Public Utility Loses Appeal Over Lawyer's Telecommuting

By George Khoury, Esq. on February 23, 2018 | Last updated on March 21, 2019

With a name like hers, and a case that instructive, in house lawyers will likely be writing celebratory ballads (or maybe just limericks) about Andrea J. Mosby-Meachem for generations to come. That's because she's an in house public utility lawyer who sued, and won, after being denied temporary work from home due to a disability.

In house lawyers are a much more creative bunch than they often get credit for (proof). And while winning a verdict doesn't automatically turn a plaintiff into a legend worthy of lofty prose, when a plaintiff wins on appeal and has a rhyme-worthy name, the limericks really just write themselves:

There once was a lawyer named Andrea Mosby-Meachem,
Who was denied reasonable accommodation,
Although she could work,
Her boss was a jerk,
But she sued and she won, despite said boss's condemnation.

Maybe the in house decision makers should remember that one. (The result, not the limerick.)

The Necessity of Being In Office

For those workers, including lawyers, who spend 100% of their work day in front of a computer screen, working from home would seem to be an easy benefit for employers to offer. So long as productivity and results do not suffer, forcing employees to come into the office when they can work as effectively from home often does not make sense.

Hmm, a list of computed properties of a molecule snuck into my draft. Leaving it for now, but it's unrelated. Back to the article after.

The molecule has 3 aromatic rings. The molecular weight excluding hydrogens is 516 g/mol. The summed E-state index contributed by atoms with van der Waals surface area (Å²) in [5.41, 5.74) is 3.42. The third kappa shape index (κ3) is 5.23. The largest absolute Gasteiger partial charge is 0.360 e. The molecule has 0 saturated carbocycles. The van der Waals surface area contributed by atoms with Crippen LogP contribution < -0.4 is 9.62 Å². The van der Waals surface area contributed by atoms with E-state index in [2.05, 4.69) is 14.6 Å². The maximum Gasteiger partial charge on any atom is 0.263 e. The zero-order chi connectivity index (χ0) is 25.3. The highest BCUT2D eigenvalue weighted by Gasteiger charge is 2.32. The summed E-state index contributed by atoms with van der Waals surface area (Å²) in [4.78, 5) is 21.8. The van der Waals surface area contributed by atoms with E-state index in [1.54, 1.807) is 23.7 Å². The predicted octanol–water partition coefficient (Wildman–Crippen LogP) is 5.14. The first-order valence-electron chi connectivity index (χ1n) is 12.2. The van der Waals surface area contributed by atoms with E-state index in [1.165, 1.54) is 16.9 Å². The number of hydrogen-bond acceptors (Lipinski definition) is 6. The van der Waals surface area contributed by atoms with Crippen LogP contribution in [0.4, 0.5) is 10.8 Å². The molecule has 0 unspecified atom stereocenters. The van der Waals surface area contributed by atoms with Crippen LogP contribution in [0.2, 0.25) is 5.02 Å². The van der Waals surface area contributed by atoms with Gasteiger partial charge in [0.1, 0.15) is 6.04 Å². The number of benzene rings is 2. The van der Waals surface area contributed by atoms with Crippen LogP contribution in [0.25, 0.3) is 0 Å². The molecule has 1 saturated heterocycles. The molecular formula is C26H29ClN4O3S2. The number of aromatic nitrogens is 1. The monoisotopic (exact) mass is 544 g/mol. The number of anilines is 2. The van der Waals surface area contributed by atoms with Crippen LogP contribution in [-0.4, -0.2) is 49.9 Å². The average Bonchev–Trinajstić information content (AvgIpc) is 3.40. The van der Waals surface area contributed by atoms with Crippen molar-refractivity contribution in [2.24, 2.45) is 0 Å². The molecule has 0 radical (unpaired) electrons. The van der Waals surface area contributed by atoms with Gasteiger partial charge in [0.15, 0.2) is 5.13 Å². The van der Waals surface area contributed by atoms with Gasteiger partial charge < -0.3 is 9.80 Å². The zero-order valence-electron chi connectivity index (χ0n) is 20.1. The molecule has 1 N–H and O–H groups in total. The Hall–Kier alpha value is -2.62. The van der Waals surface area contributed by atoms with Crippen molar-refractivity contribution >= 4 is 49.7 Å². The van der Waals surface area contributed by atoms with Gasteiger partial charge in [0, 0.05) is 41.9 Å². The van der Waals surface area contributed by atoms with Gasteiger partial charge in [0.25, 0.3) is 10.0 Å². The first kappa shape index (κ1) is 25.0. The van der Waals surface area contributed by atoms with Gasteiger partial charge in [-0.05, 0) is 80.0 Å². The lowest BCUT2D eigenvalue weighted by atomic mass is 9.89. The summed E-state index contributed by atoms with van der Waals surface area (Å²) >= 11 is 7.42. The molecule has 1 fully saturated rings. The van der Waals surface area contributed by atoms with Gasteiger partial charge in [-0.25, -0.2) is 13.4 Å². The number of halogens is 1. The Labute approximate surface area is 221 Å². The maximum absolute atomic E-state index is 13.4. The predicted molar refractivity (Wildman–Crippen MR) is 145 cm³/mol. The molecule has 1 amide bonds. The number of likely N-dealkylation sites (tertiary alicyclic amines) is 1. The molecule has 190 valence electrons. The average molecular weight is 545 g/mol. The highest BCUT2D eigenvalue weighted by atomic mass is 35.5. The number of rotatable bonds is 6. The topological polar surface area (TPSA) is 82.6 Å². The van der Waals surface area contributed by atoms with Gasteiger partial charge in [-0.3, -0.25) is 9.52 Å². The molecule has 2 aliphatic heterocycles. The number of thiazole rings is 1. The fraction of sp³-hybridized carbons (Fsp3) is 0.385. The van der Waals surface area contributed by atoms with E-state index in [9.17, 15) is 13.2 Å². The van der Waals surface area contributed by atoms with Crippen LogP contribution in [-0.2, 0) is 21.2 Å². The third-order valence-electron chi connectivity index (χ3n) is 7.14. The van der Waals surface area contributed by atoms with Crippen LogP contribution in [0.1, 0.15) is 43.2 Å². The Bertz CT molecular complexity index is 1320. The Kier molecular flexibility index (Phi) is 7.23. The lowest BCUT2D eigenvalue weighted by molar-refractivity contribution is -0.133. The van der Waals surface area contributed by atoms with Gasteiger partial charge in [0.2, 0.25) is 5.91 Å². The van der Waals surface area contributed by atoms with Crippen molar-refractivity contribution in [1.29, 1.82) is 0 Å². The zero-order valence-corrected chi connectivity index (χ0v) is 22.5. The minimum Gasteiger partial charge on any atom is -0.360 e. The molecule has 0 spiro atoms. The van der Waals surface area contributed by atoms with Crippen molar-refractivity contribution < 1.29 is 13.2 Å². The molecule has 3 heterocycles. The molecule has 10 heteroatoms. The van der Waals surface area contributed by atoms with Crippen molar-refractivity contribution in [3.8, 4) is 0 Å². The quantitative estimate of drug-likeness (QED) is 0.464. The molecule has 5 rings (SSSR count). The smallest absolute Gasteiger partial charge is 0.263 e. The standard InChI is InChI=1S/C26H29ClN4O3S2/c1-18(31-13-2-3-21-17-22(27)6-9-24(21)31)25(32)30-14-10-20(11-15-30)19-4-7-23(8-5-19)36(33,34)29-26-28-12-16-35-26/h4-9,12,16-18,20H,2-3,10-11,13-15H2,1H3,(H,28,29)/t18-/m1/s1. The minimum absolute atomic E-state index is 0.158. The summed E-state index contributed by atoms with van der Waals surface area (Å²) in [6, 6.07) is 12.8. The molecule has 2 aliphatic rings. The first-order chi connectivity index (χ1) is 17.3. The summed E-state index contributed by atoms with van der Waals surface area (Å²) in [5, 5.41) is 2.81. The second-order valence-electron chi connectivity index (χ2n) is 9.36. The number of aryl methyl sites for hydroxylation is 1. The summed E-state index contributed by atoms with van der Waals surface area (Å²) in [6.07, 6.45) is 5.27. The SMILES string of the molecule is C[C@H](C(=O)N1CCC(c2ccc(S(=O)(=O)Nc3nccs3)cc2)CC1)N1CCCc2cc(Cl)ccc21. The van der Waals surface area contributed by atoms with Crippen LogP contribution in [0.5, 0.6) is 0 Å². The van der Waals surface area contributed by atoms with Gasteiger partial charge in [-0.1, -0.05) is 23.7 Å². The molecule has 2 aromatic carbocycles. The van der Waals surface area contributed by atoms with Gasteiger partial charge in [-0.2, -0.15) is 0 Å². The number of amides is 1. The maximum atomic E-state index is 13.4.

For employees, telecommuting saves time and money, and can also reap untold rewards for increasing job satisfaction. Allowing it shows trust, which instills confidence, which makes employees feel good, which makes them want to do better work. Positive reinforcement is powerful.

However, it is not uncommon for employers to require that employees be present in office for certain hours regardless of whether they really need to be there. For many bosses, it's about that all important team building and cooperation. But for many other bosses, it's about control.

Reasonable Accommodation

For in house managers, the big lesson to learn from the Mosby-Meachem v. Memphis case is to just grant an employee's reasonable accommodation request to work from home if they can actually perform their job from home.

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